To give some sense of how rapidly SoC has been spreading in recent years, in 2020 I surveyed the top ranked public and private universities in each state (according to U.S. News) and found that 56 of 81 (69%) campuses had online reporting forms for Students of Concern. Of private institutions, 17 of 31 (55%) had online reporting, and of public institutions, 39 of 50 (78%) had online reporting. None of the Ivy League Schools at the time had Student of Concern pages. Only Cornell’s College of Architecture, Art, and Planning (AAP) had such a page.

This year I conducted another survey of the same set of universities and found that 70 of 81 (86%) now had Student of Concern pages, a 25% increase over three years. There was a 35% increase in SoC implementation among private universities, with 23 of 31 (74%) now using SoC tools, and a 21% increase among public universities, with 47 of 50 (94%) public universities using SoC. (For visual comparison, see Figure 1 below.) Three of the eight Ivies now have SoC pages. Some of the campuses that have implemented SoC reporting since 2020 include Dartmouth College, Johns Hopkins University, Princeton University, Rice University, Rutgers University, University of Illinois Urbana-Champaign, University of Notre Dame, and University of Virginia.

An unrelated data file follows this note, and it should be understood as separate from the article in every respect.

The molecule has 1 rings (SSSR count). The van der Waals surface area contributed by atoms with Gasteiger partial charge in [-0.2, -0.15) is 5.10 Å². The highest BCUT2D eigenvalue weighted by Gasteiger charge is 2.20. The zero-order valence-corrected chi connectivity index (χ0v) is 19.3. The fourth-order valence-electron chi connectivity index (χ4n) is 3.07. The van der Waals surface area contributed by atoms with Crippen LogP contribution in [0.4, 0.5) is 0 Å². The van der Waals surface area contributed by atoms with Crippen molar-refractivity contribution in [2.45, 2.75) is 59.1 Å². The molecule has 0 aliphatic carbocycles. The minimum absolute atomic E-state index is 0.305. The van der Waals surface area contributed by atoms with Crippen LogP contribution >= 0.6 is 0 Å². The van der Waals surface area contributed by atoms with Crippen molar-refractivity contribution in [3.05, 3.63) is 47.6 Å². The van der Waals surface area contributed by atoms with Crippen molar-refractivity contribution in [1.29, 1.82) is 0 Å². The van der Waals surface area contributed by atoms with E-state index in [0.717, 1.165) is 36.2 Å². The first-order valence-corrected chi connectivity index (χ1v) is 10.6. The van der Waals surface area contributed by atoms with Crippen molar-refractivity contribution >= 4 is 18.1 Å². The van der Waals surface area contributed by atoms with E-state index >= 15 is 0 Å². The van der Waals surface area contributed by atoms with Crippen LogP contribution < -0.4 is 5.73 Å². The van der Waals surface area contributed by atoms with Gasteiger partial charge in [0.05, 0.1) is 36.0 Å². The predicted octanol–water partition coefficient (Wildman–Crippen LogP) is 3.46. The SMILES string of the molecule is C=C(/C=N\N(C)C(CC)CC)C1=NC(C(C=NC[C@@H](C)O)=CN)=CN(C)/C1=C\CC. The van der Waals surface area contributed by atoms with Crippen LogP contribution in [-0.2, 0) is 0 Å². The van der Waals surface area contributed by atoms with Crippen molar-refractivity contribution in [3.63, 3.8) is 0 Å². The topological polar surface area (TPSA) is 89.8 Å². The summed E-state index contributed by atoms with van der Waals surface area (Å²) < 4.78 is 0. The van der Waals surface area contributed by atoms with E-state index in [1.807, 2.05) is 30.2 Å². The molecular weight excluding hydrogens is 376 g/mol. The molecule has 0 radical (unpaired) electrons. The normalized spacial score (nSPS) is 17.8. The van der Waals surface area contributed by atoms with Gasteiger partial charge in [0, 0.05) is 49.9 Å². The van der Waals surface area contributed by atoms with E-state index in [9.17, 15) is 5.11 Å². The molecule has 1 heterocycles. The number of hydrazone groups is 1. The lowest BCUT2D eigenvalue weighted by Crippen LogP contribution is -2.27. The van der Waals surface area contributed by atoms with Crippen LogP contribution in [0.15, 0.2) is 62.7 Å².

Sunburst chart showing number of campuses with Student of Concern reporting in 2020.
Sunburst chart showing number of campuses with Student of Concern reporting in 2023.

Figure 1. Number of private and public universities with online reporting forms in 2020 (left) and 2023 (right). Universities with SoC reporting tools are indicated in red. Click on image to enlarge.

Of the schools with online reporting forms, a few (around 11%) issue little to no guidance defining concerning behavior, and many sites instruct community members to report any behavior, “even if they are unsure.” Across the remaining schools with SoC reporting, there was great variation in what behaviors should be reported and little to no transparency in how support is offered to students experiencing distress. In some cases, reports are submitted directly to campus police or local law enforcement agencies. Frequently, reports are submitted to the Dean of Students Office and special Behavioral Threat Assessment & Management (BTAM) Committees formed by representatives from various campus departments including counseling services and campus police.